Using HTML frames can be a very useful way of organizing the layout of a website. This is especially true if the website contains a lot of reference material.
While there are many advantages of using frames, there are also disadvantages. Some of these disadvantages can have a major impact on the usability and popularity of your website.
Before you build a frames based website, make sure you're aware of these key disadvantages of using HTML frames.
Frames are Not "Search Engine Friendly"
Most (if not all) search engines are unable to index frames-based websites properly. Because frames are made up of multiple pages, only one frame is indexed at a time. It's not indexed within context of the other frames. This often means that, when someone finds your website via a search engine, your website looks wrong. All they see is the right frame, or the left frame, or whichever frame came up in the search results.
Some web developers overcome this by programming special code to replace a single frame with the frameset. But this does take extra time and effor, and you do need to know what you're doing.
Frames are Not "URL Friendly"
Typically with frames based websites, all pages share the same URL. For example, if your homepage is located at 'yoursite.com', when you click through to other pages on your website, the URL won't change. Normally, (i.e. with a non-frame website), the URL would change to something like 'yoursite.com/about_us.html' (or whatever the page is called). But with a frames-based website, the URL would remain at 'yoursite.com'.
This causes problems if someone tries to bookmark a page. If they click through to a subsequent page they find useful, they might want to bookmark it. Problem is, instead of bookmarking say, 'yoursite.com/about_us.html', they would be bookmarking 'yoursite.com' - the homepage!
When this user accesses their bookmark at a later date, they will need to drill down from the homepage again... Not very user-friendly!
Again, this problem can be overcome by programming techniques, but you need to know what you're doing.
Frames are Not as Accessible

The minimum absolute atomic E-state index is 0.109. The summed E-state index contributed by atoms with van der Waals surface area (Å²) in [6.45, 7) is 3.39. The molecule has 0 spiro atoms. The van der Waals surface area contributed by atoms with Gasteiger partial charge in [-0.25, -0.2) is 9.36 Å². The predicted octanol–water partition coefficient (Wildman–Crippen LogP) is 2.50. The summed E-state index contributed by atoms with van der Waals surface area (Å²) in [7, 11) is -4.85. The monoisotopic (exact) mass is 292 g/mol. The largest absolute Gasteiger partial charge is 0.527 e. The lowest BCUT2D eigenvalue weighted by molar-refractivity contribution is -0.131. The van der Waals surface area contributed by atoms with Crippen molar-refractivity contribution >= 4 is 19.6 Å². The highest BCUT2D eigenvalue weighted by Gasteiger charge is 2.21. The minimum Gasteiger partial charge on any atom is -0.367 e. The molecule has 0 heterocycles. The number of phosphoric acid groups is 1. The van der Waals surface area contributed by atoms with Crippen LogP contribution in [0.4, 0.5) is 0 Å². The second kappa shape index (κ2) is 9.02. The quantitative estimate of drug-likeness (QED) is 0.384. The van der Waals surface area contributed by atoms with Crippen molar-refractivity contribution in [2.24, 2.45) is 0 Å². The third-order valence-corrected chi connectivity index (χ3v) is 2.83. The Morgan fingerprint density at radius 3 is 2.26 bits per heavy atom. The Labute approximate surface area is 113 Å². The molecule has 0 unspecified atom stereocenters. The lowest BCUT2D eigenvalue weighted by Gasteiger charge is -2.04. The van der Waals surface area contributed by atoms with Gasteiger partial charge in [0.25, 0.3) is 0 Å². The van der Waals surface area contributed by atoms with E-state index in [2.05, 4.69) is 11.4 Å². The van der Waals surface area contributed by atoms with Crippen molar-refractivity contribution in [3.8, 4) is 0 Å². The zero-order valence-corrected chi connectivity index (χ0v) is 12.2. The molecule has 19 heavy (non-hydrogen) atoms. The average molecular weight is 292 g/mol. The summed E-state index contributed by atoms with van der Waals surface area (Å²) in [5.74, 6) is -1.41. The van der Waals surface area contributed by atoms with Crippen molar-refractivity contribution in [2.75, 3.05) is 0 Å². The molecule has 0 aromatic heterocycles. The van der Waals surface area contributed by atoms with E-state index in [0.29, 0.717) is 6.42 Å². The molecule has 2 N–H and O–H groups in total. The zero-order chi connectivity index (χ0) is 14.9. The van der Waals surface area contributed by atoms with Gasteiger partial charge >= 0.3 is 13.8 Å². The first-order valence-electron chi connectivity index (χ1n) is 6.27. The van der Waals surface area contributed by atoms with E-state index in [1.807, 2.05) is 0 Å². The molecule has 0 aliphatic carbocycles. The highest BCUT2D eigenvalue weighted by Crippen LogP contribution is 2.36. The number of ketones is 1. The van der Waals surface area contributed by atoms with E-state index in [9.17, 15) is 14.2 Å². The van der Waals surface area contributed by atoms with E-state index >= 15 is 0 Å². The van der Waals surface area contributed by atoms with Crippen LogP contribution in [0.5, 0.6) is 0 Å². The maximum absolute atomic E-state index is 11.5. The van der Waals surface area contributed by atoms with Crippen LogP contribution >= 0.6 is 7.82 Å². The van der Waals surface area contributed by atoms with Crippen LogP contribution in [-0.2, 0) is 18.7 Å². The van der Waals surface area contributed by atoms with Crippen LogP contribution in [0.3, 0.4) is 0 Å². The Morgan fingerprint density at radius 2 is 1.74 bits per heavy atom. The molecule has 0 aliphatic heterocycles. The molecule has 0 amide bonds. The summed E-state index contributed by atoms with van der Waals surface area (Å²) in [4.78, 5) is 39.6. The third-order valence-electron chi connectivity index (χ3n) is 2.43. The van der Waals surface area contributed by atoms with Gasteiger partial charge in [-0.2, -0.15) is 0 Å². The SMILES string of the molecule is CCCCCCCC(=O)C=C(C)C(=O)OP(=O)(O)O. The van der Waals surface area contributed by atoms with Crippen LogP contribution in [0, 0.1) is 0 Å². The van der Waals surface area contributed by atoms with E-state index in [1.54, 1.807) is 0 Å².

Although most modern browsers support frames-based websites, not all do. It is for this reason that you should always implement a 'noframes' version of your website for user agents who are unable to view the frames-based version. You implement a 'noframes' version by using the noframes tag.
For the benefit of users who rely on assistive technology (such as screen readers), you should always ensure your frameset has a title. You should also ensure that each frame has been named appropriately (for example, "Navigation" or "Content").
(Traditional) Frames are Not Supported by HTML5
HTML5 does not support frames — at least, not traditional frames.
<frame> tags (not to mention the
<noframes> tag) have all been eliminated from the HTML specifications. This means that if you want to be HTML5 compliant, you won't be able to use these elements.
However, this does not mean that HTML5 doesn't support the functionality of frames.
The Good News!
There's actually a way of creating frames-based websites that overcomes most of these disadvantages.
The secret (or perhaps not so secret) ingredient is the
overflow property. By applying this to your
<div> elements (or other elements such as the
<footer> elements), you can provide the functionality of frames, without most of the disadvantages listed above.
Check out these frames templates to see how this works (and to download a template).
While HTML frames have their disadvantages, these disadvantages can be overcome with a little planning and some extra work. As long as you're aware of these disadvantages before you begin your frames-based website, you'll know how to deal with each issue.
And if you already have a frames-based website, now's a good time to review it to ensure that you've got these issues taken care of.